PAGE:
Christmas is fast approaching, and you may be thinking of serving turkey as the centrepiece of your big holiday meal in a few days. So today I’m re-posting “Getting the turkey right,” exactly as published on December 26, 2018. It’s all about brining your turkey — why you should do it, and how. So, folks, here it is, from Radio Free Daglan of a year ago:
This year, we went the “traditional” route for our Christmas lunch — but with a twist. Yes, it was turkey and trimmings, including mashed potatoes, gravy, and cranberry sauce. But thanks to the inspiration of son Michael in Toronto, I brined the turkey.
It was my first time to brine any meat, and my wife Jan and I thought it was the first time that either of us had eaten brined turkey. We also agreed that it was simply excellent — moist and tender and delicious. Not at all like the dry, almost tasteless turkey that is far too common.
My inspiration was that Michael had brined his family’s turkey for Canadian Thanksgiving, back in October, and he raved about it to us during one of our regular Skype sessions. So we thought we should give it a try for Christmas.
For a brining recipe, I checked with several food bloggers and websites, and was particularly impressed with suggestions from The Pioneer Woman and Dinner at the Zoo. But I made some tweaks of my own, partly because of personal taste (no garlic, please), and partly because we live in the Greater Daglan Area of France, and the products here are not exactly the same as in North America.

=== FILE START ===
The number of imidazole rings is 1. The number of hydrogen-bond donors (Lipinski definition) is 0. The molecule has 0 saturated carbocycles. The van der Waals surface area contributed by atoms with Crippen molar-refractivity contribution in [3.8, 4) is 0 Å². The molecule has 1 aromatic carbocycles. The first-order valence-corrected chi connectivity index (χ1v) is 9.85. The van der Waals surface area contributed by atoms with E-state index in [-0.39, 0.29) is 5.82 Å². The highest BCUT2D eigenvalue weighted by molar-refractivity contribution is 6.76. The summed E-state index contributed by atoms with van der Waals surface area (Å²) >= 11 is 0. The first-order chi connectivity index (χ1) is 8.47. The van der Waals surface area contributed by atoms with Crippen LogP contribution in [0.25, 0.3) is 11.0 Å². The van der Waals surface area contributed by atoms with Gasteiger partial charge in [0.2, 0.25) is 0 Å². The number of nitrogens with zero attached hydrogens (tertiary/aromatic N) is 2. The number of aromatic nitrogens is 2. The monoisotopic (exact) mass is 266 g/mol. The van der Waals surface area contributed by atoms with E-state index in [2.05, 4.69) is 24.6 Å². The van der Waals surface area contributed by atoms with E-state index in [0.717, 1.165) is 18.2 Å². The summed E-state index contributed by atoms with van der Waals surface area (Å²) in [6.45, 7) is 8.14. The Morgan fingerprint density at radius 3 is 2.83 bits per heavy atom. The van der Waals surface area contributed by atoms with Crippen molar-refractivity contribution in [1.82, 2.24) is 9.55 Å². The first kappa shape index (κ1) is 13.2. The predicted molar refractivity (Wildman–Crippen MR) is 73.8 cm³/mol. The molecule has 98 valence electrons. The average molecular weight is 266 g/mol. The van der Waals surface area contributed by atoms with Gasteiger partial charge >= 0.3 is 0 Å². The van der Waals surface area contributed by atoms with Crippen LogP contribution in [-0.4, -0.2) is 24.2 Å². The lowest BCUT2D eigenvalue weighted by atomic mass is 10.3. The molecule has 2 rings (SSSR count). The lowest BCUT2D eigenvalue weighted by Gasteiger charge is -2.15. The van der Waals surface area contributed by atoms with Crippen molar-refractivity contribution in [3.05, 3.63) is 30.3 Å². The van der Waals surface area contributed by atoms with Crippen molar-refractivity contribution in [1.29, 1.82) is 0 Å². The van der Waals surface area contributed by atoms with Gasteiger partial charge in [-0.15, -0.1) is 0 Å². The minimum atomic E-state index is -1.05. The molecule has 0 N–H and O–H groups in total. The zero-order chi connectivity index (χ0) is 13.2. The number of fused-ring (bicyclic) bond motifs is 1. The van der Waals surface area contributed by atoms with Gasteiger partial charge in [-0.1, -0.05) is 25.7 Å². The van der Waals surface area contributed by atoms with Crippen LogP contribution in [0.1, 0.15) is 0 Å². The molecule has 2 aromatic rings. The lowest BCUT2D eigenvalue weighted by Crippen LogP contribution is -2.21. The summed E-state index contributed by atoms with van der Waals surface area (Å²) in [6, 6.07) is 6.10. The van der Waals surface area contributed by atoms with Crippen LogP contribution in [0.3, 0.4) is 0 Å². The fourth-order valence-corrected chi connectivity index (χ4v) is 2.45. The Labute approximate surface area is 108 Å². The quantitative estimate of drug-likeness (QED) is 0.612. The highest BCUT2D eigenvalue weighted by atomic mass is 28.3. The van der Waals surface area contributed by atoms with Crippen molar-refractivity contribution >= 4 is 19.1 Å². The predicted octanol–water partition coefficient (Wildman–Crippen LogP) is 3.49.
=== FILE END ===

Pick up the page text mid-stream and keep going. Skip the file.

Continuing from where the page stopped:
Our turkey was small (just two and a half kilos), since there are only the two of us in the house, and we made sure it was not fermière or free-range (since free-range poultry tends to be tough and chewy). With that background, here we go.
In our large stock pot, I poured a 75-cl bottle of apple cider (brut) … seven bottles of water … one cup of coarse salt (gros sel) … one-half cup of brown sugar (Cassonade) … a tablespoon or so of black peppercorns … seven sprigs of fresh rosemary … a bouquet garnie … the peel from two oranges … and one thinly sliced lemon.
I brought the solution to a simmer, heated it through for a few minutes (to dissolve the salt and sugar), and took it from the heat. To help it cool faster, I first dumped in two trays of ice cubes, and then sat the stock pot in the kitchen sink, with several inches of cold water around it. And here’s what the solution looked like:
When the solution was cool, I submerged the turkey in it, and placed the covered stock pot in the refrigerator, to let the solution permeate the meat overnight. Here’s the bird in place:
The next morning (Christmas Day) I drained the turkey first, and then washed it thoroughly in cold water, to eliminate excess salt. After patting it dry, I roasted it in the usual manner, basting it along the way with liquid from the base of the roasting pan (some white wine and water) and brushing it with melted butter. When it was all done, I tented it with aluminum foil and let it rest for 30 minutes or so. The result? Have a look:
From the juices in the pan, Jan made a gravy, which had a mild (and very pleasant) citrus taste.
I think the finished product looks pretty good, but I wouldn’t say the big difference is in the appearance — lots of well-roasted turkeys look nice and appetizing. The real difference is the taste and texture of the meat, and it’s well worth the effort of brining. So I say: Vive la différence!